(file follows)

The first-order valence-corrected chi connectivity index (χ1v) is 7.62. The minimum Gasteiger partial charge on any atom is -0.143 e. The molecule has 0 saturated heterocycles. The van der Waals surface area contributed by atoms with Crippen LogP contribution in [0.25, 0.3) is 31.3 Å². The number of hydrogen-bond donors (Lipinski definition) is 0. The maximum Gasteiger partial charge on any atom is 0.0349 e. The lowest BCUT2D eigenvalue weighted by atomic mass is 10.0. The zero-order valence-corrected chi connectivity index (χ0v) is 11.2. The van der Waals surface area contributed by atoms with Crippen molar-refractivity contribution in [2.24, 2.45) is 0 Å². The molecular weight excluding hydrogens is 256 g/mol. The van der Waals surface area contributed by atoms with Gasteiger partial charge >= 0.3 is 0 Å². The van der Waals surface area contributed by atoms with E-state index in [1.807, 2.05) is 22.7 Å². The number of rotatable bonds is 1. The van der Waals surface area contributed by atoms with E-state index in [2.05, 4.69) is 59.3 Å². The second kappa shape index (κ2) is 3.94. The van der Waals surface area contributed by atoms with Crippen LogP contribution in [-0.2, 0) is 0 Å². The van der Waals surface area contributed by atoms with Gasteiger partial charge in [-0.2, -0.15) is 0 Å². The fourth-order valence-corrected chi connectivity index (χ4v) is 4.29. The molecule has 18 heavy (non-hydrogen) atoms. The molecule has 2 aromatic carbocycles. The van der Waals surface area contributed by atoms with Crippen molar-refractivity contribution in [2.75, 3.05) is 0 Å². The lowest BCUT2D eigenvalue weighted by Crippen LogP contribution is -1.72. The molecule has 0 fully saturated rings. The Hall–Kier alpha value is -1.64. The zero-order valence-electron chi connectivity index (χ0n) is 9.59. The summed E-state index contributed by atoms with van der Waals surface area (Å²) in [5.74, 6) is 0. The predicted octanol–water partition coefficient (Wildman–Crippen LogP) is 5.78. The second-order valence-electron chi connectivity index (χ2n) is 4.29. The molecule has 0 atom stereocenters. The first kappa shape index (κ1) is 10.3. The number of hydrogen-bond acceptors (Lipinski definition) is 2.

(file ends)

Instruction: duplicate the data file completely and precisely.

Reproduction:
The first-order valence-corrected chi connectivity index (χ1v) is 7.62. The minimum Gasteiger partial charge on any atom is -0.143 e. The molecule has 0 saturated heterocycles. The van der Waals surface area contributed by atoms with Crippen LogP contribution in [0.25, 0.3) is 31.3 Å². The number of hydrogen-bond donors (Lipinski definition) is 0. The maximum Gasteiger partial charge on any atom is 0.0349 e. The lowest BCUT2D eigenvalue weighted by atomic mass is 10.0. The zero-order valence-corrected chi connectivity index (χ0v) is 11.2. The van der Waals surface area contributed by atoms with Crippen molar-refractivity contribution in [2.24, 2.45) is 0 Å². The molecular weight excluding hydrogens is 256 g/mol. The van der Waals surface area contributed by atoms with Gasteiger partial charge >= 0.3 is 0 Å². The van der Waals surface area contributed by atoms with E-state index in [1.807, 2.05) is 22.7 Å². The number of rotatable bonds is 1. The van der Waals surface area contributed by atoms with E-state index in [2.05, 4.69) is 59.3 Å². The second kappa shape index (κ2) is 3.94. The van der Waals surface area contributed by atoms with Crippen LogP contribution in [-0.2, 0) is 0 Å². The van der Waals surface area contributed by atoms with Gasteiger partial charge in [-0.2, -0.15) is 0 Å². The fourth-order valence-corrected chi connectivity index (χ4v) is 4.29. The molecule has 18 heavy (non-hydrogen) atoms. The molecule has 2 aromatic carbocycles. The van der Waals surface area contributed by atoms with Crippen molar-refractivity contribution in [2.75, 3.05) is 0 Å². The lowest BCUT2D eigenvalue weighted by Crippen LogP contribution is -1.72. The molecule has 0 fully saturated rings. The Hall–Kier alpha value is -1.64. The zero-order valence-electron chi connectivity index (χ0n) is 9.59. The summed E-state index contributed by atoms with van der Waals surface area (Å²) in [5.74, 6) is 0. The predicted octanol–water partition coefficient (Wildman–Crippen LogP) is 5.78. The second-order valence-electron chi connectivity index (χ2n) is 4.29. The molecule has 0 atom stereocenters. The first kappa shape index (κ1) is 10.3. The number of hydrogen-bond acceptors (Lipinski definition) is 2.